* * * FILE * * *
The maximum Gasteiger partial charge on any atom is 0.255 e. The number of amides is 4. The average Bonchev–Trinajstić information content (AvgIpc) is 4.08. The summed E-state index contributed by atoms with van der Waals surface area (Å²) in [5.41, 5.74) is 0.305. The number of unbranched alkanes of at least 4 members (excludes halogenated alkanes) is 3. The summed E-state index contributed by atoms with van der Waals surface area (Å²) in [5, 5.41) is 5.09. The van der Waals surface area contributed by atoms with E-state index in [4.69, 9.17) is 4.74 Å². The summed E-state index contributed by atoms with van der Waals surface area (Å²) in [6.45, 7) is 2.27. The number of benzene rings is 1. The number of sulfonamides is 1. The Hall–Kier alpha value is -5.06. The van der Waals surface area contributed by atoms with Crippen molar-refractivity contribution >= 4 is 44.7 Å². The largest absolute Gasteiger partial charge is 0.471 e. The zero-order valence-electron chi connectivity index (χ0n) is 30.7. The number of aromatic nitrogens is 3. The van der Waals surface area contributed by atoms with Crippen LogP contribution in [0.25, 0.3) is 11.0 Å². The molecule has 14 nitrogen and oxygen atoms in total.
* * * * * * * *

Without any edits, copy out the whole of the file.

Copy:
The maximum Gasteiger partial charge on any atom is 0.255 e. The number of amides is 4. The average Bonchev–Trinajstić information content (AvgIpc) is 4.08. The summed E-state index contributed by atoms with van der Waals surface area (Å²) in [5.41, 5.74) is 0.305. The number of unbranched alkanes of at least 4 members (excludes halogenated alkanes) is 3. The summed E-state index contributed by atoms with van der Waals surface area (Å²) in [5, 5.41) is 5.09. The van der Waals surface area contributed by atoms with E-state index in [4.69, 9.17) is 4.74 Å². The summed E-state index contributed by atoms with van der Waals surface area (Å²) in [6.45, 7) is 2.27. The number of benzene rings is 1. The number of sulfonamides is 1. The Hall–Kier alpha value is -5.06. The van der Waals surface area contributed by atoms with Crippen molar-refractivity contribution >= 4 is 44.7 Å². The largest absolute Gasteiger partial charge is 0.471 e. The zero-order valence-electron chi connectivity index (χ0n) is 30.7. The number of aromatic nitrogens is 3. The van der Waals surface area contributed by atoms with Crippen LogP contribution in [0.25, 0.3) is 11.0 Å². The molecule has 14 nitrogen and oxygen atoms in total.